As Australia continues to struggle with the Coronavirus outbreak, Victoria is facing an especially challenging time, with ongoing restrictions leaving the majority of people at home with massive changes to every day life.
It has forced adjustments to new routines, making day-to-day activities stressful for everyone, but especially autistic people who have had to manage with less supports and routines.
We asked (and paid) four autistic adults to share with us how their lives have been impacted by the pandemic.
These are their stories.
Lou is an autistic woman who resides in a suburban home with her partner and autistic child. Spending all their time at home since March this year, Lou shares how life became restrictive for her child. In addition to that, Lou worked in Covid19 testing clinics, and explains some of the physical and emotional exhaustion that has come from her work.
“Like many people, the initial wave of the pandemic saw us doing a lot at home, creating a protective bubble for ourselves, with activities like reading and chatting with our neighbours from a distance. I continued my work with most days being the normal work I was used to, except doing it from home, which I enjoy. I liked having the time away from the stress of other people around me while not having to travel two hours a day for work.
“There were days I worked in Covid19 Flu Assessment Clinics in full PPE including the gown, gloves, P2 mask and goggles. My face would often feel swollen from the P2 masks and the non-stop interaction with people during 8-hour shifts were both physically and emotionally exhausting. Wearing surgical masks in health facilities was more of an issue as they sit directly against my nose and mouth while irritating my ears. With mandatory mask-wearing for regular outings, I made my own fabric masks tailored to suit me.
“Life completely changed for my child as well who says their life is being turned upside down. School, social, creative and sporting activities were cancelled, and they couldn’t even go to the park or skatepark. Life became very restrictive. We also endured non-pandemic traumatic life events, which was hard to get through without being able to meet extended family, only increasing the feeling of isolation.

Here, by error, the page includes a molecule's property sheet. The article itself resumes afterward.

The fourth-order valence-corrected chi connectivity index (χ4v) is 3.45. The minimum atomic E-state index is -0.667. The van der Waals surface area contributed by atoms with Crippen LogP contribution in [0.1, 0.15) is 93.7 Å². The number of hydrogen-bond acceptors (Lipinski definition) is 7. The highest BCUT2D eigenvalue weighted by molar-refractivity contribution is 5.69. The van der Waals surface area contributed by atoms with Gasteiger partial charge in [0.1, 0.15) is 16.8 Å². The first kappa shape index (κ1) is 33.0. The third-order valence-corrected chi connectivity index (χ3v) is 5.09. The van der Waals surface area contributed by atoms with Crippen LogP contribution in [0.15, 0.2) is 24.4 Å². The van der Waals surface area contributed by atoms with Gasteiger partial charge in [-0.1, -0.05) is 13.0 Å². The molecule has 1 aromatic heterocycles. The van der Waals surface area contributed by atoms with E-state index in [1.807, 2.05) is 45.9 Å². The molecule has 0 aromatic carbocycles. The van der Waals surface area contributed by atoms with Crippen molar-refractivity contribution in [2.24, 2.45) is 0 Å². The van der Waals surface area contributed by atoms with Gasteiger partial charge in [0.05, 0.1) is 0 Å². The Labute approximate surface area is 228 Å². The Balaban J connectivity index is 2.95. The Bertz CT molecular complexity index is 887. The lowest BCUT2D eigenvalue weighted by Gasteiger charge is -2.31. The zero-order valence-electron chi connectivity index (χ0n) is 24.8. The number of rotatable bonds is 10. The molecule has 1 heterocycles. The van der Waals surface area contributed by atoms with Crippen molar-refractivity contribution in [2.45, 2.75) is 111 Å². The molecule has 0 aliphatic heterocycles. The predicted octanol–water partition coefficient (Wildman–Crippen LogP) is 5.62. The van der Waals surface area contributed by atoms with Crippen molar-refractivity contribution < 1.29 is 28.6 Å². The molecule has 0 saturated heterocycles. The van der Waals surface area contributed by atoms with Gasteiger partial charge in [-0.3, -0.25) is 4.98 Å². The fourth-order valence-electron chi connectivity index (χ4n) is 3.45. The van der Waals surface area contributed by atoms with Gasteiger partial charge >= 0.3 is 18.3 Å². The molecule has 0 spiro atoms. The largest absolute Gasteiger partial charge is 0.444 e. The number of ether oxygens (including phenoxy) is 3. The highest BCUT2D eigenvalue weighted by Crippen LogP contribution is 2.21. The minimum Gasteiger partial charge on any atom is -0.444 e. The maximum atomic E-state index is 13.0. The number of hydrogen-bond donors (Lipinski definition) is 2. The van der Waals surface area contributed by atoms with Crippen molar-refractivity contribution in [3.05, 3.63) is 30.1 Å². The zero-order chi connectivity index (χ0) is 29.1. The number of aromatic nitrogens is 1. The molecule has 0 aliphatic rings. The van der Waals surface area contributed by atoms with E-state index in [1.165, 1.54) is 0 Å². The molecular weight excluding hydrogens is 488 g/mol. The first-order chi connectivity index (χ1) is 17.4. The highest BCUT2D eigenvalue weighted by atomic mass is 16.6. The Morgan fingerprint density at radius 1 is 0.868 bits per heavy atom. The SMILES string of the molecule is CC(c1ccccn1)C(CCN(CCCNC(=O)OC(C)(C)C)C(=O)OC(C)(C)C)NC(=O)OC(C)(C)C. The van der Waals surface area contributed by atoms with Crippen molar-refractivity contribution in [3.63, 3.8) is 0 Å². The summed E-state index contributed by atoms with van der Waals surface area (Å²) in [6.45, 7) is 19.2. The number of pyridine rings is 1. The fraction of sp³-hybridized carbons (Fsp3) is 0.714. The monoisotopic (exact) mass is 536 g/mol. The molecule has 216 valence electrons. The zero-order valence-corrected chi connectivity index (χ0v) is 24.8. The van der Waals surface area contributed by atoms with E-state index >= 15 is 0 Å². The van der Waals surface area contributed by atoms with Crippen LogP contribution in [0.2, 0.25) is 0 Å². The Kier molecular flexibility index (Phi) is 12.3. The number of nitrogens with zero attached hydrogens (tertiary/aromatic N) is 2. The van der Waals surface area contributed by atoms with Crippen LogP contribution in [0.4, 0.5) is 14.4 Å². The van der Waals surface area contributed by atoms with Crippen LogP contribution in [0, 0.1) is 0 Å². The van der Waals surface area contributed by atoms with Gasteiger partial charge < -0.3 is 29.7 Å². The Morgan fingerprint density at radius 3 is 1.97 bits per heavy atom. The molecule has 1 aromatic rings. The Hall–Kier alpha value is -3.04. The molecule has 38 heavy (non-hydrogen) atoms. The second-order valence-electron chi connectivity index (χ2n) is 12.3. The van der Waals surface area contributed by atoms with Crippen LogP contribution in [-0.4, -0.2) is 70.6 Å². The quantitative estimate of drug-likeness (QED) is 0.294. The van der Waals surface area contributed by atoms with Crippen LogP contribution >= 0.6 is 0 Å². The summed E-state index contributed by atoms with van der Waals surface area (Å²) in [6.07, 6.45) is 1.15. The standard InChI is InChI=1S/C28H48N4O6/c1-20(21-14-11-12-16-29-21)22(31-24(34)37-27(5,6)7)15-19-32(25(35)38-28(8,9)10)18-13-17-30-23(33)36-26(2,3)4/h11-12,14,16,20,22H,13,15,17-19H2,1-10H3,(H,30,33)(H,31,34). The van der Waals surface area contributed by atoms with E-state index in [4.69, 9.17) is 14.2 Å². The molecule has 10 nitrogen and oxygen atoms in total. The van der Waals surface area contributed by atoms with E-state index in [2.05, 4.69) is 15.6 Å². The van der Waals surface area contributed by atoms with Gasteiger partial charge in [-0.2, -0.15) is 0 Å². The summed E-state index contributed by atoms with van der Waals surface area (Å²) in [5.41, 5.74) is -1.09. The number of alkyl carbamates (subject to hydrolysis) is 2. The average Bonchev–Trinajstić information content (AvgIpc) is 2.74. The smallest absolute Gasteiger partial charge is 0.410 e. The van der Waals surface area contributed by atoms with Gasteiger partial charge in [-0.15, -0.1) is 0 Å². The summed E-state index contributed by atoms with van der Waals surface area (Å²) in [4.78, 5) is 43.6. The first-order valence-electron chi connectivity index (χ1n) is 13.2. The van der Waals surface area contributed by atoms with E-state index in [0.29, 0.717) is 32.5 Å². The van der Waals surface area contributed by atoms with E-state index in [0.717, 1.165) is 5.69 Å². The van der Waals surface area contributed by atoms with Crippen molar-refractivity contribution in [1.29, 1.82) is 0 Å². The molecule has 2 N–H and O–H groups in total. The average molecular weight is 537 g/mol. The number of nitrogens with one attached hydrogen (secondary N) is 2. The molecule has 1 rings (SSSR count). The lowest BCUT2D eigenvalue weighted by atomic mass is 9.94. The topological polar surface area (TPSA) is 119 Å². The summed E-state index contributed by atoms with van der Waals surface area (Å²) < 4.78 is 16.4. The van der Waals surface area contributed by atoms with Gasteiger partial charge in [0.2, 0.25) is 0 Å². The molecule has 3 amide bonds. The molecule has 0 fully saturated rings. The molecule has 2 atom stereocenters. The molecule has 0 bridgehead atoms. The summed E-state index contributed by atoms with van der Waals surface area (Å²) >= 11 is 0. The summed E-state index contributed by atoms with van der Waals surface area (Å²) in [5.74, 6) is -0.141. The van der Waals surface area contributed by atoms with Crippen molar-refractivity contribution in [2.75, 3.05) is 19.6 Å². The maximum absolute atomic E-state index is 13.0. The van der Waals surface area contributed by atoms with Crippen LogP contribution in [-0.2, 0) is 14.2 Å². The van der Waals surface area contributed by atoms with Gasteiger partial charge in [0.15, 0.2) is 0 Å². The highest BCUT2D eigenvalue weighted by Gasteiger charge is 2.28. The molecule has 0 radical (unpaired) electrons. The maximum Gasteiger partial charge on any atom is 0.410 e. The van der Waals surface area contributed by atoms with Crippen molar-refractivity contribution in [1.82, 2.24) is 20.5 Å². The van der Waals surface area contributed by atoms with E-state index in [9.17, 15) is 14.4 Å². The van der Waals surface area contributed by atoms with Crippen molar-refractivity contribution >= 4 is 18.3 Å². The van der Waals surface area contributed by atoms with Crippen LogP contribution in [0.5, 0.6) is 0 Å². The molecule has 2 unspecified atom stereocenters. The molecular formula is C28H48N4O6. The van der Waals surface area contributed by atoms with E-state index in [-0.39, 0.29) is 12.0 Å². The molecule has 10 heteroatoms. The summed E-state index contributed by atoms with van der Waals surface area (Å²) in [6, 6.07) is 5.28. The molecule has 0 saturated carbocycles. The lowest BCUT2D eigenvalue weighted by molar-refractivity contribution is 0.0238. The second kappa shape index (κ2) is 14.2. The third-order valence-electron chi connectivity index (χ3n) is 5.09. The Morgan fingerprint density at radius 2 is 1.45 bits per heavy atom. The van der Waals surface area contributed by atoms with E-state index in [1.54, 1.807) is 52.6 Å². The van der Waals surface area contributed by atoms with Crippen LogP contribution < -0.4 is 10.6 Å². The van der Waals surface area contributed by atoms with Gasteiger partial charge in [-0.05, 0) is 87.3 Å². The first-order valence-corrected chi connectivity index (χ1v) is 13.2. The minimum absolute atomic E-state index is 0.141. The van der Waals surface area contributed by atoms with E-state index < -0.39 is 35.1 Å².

“I quickly realised how hard it was to cope and self-regulate when a lot of support I had such as online grocery shopping, cleaning services and massage therapy stopped.
“It goes without saying that I worry about a lot of things going through this pandemic, such as increased infections, the mental health of my family, and my elderly parents. I also worry about my own complex chronic health issues. As for my child, I worry about their mental health, resiliency and ability to cope with the changes, especially if they don’t get to experience some of the milestones in life that Covid19 has impacted.
External article: Know Your Normal Toolkit: A mental health toolkit for young people
“In trying to stay positive, as a family we changed our routine by doing various activities like setting up a veggie patch and having BBQs outside. I have also been able to maintain my interest in creative arts. As social contact is important to us, we made sure to arrange video calls with family as well.”
“The reality is that whilst we are all experiencing this pandemic, we are experiencing it differently. What’s important is to not isolate yourself and seek connections where you can in real life and online.”
Life for Cat – a 41-year-old mother – and her family, has been challenging and tiring to say the least. Being a neurodivergent family of 4, Cat says there is much adaptation to lifestyle changes involved daily. However, she explains that while there is a lack of respite with the current circumstances, the family also does not want to be exposed to coronavirus risks.
“Our children have been thrown into the tech world way ahead of our preferred schedule, using tablets for remote learning. Not only do they require supervision at all times while accessing the internet, they also need one on one support and direction to complete their schoolwork. It’s literally taking my husband and I helping one child each every day and because they are at home and with their parents, we see the full range of their emotions and perceived limitations as they battle to complete the tasks.
External article: Tips on how to stay safe online from the Australian eSafety Commissioner
“Zoom meetings with our occupational therapist are not the same either, and despite all of our efforts, we have had to pause speech therapy, and psychology at this time. The kids were progressing so well with their psychologist so that’s been hard. Probably one of the more frustrating parts of coronavirus restrictions is that we were given NDIS funding to fully meet our kids’ needs, for the first year ever. We have, however, been unable to use it for many of the things we had planned.
“Our lack of a need to be places each day has become quite challenging for me, because it means I have no routine or deadlines to help create a system. Wide open spaces in regard to time don’t work very well for me due to poor time management, limited ability to prioritise tasks, and executive dysfunction.